Commentary: The Korean Stem Cell Fiasco

By J. Donald Capra | THE JOURNAL RECORD, December 21, 2005 | Go to article overview

Commentary: The Korean Stem Cell Fiasco


J. Donald Capra, THE JOURNAL RECORD


The first cracks in Hwang Woo- suk's armor appeared earlier this year, when reports surfaced that women who worked in his lab may have donated eggs for his stem cell experiments. Then the South Korean scientist - who claimed a stunning series of advances in cloning and stem cell research - admitted paying donors for eggs.

Last week, the controversy surrounding Hwang exploded, as he faced mounting evidence that he had fabricated critical data.

The full story has yet to be told. Yet already there are many lessons to be learned from this episode. And perhaps the most important one is that science and politics do not mix.

When Hwang wrote a paper in Science last year claiming to be the first to clone a human cell, his work immediately became the fulcrum for the larger debate on stem cell research. Proponents of stem cell research held him up as a champion, a visionary scientist who'd built a bridge to a promising future filled with new treatments for a wide range of diseases.

Opponents of embryo cloning, on the other hand, saw Hwang's work as amoral. Many also argued that it was scientifically dubious and set out to pop what they called the hype balloon of stem cell research.

And pop it they - and others - have. Or at least that's how it seems today.

Yet we must be careful not to separate the larger political maelstrom from the science around which it swirls.

Science, whether it's the work of Hwang or an Oklahoma Medical Research Foundation scientist, must follow its own internal logic. It must not start from a foregone conclusion. Rather, it must originate in factual observations, evidence from which scientists form hypotheses and, ultimately, conclusions. …

The rest of this article is only available to active members of Questia

Already a member? Log in now.

Notes for this article

Add a new note
If you are trying to select text to create highlights or citations, remember that you must now click or tap on the first word, and then click or tap on the last word.
One moment ...
Default project is now your active project.
Project items

Items saved from this article

This article has been saved
Highlights (0)
Some of your highlights are legacy items.

Highlights saved before July 30, 2012 will not be displayed on their respective source pages.

You can easily re-create the highlights by opening the book page or article, selecting the text, and clicking “Highlight.”

Citations (0)
Some of your citations are legacy items.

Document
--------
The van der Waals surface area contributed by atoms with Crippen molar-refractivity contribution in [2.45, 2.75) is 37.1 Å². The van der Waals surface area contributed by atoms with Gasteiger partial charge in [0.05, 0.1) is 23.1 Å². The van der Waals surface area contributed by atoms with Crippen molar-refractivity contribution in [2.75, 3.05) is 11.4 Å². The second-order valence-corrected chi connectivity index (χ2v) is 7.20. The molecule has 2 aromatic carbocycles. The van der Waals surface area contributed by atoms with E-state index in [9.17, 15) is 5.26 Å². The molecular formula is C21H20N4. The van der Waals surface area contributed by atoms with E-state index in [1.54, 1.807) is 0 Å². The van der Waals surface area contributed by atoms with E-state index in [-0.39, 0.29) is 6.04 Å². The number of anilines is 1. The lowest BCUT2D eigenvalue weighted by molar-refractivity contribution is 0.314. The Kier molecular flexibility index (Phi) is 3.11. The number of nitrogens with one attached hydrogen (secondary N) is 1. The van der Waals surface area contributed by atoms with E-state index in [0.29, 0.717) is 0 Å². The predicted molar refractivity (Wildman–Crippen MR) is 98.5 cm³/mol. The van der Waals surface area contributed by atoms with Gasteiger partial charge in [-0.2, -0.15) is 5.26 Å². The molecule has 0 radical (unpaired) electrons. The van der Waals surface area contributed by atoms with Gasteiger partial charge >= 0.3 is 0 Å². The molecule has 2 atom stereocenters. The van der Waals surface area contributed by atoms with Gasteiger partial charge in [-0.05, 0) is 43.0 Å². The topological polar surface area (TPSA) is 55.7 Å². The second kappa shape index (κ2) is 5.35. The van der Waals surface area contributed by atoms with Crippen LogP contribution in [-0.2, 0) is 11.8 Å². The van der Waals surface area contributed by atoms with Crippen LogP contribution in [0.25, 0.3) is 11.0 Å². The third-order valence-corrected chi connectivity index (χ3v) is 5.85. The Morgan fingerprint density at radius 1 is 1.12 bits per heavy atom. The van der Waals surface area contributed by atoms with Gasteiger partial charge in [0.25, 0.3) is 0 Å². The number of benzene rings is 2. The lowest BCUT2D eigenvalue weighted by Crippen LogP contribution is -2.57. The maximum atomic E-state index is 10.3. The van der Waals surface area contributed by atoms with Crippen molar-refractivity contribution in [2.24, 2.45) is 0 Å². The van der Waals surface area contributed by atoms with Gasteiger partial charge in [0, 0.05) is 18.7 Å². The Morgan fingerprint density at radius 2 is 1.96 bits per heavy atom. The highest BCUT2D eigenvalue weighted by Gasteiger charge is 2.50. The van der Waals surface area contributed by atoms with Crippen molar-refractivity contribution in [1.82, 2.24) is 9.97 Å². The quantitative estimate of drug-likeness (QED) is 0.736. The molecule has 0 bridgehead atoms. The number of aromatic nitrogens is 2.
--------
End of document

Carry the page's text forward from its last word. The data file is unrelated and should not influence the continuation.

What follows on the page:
Any citation created before July 30, 2012 will labeled as a “Cited page.” New citations will be saved as cited passages, pages or articles.

We also added the ability to view new citations from your projects or the book or article where you created them.

Notes (0)
Bookmarks (0)

You have no saved items from this article

Project items include:
  • Saved book/article
  • Highlights
  • Quotes/citations
  • Notes
  • Bookmarks
Notes
Cite this article

Cited article

Style
Citations are available only to our active members.
Buy instant access to cite pages or passages in MLA, APA and Chicago citation styles.

(Einhorn, 1992, p. 25)

(Einhorn 25)

1. Lois J. Einhorn, Abraham Lincoln, the Orator: Penetrating the Lincoln Legend (Westport, CT: Greenwood Press, 1992), 25, http://www.questia.com/read/27419298.

Cited article

Commentary: The Korean Stem Cell Fiasco
Settings

Settings

Typeface
Text size Smaller Larger Reset View mode
Search within

Search within this article

Look up

Look up a word

  • Dictionary
  • Thesaurus
Please submit a word or phrase above.
Print this page

Print this page

Why can't I print more than one page at a time?

Help
Full screen

matching results for page

    Questia reader help

    How to highlight and cite specific passages

    1. Click or tap the first word you want to select.
    2. Click or tap the last word you want to select, and you’ll see everything in between get selected.
    3. You’ll then get a menu of options like creating a highlight or a citation from that passage of text.

    OK, got it!

    Cited passage

    Style
    Citations are available only to our active members.
    Buy instant access to cite pages or passages in MLA, APA and Chicago citation styles.

    "Portraying himself as an honest, ordinary person helped Lincoln identify with his audiences." (Einhorn, 1992, p. 25).

    "Portraying himself as an honest, ordinary person helped Lincoln identify with his audiences." (Einhorn 25)

    "Portraying himself as an honest, ordinary person helped Lincoln identify with his audiences."1

    1. Lois J. Einhorn, Abraham Lincoln, the Orator: Penetrating the Lincoln Legend (Westport, CT: Greenwood Press, 1992), 25, http://www.questia.com/read/27419298.

    Cited passage

    Thanks for trying Questia!

    Please continue trying out our research tools, but please note, full functionality is available only to our active members.

    Your work will be lost once you leave this Web page.

    Buy instant access to save your work.

    Already a member? Log in now.

    Oops!

    An unknown error has occurred. Please click the button below to reload the page. If the problem persists, please try again in a little while.